Ignorance spreads HIV in Developed Nations

Picasso: Tumblers

You question why it is so difficult to combat the spread of HIV in the developed world? I just read this in the Global Development Briefing:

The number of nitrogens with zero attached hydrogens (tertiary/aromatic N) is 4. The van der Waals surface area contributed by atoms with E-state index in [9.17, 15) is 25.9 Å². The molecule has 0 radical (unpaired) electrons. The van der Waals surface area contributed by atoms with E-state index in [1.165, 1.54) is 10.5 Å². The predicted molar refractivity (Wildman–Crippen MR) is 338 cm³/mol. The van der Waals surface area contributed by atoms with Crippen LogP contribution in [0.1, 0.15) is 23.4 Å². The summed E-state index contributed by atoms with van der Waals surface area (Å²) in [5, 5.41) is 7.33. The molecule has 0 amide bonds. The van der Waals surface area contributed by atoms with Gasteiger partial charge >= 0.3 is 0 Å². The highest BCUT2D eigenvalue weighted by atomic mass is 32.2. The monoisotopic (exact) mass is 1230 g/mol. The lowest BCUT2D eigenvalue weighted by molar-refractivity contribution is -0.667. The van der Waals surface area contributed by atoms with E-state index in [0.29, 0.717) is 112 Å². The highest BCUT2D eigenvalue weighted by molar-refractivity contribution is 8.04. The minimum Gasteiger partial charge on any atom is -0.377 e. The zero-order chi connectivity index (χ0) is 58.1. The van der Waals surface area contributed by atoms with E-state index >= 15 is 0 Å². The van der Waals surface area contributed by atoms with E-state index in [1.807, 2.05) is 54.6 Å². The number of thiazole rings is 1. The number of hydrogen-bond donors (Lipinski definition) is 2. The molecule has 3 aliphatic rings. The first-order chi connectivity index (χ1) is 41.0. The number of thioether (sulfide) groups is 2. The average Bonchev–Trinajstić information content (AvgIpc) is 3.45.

“According to the recent “Person-to-Person” survey conducted by the Indian Association of Parliamentarians on Population and Development of the 250 parliamentarians (157 from the Lok Sabha and 93 from the Rajya Sabha) queried 64 percent incorrectly believe HIV can be spread by sharing clothes with an HIV-positive and 40 percent said thought it can be spread by working with an HIV-positive person; 56 percent think sharing food and utensils increases the risk of acquiring the virus; and 22.8 percent believe it is spread through a toilet seat. The poll finds that 46 percent of Indian lawmakers are unaware that an HIV-positive mother can transmit the infection to her infant. According to UNAIDS, with 5.7 million people infected, India surpassed South Africa to become the country with the largest number of people carrying the HIV virus. In South Africa, prominent politicians also demonstrate a basic misunderstanding. President Tabo Mbeki has insisted that HIV does not necessarily lead to full blown AIDs; or the link has not been clearly established; former Deputy President Jacob Zuma “protected” himself after having sex with a HIV-positive woman by taking a shower afterwards; Minister of Health Manto Tshabalala-Tsimang favors the consumption of garlic and African potato over treatment with antiretroviral drugs.”


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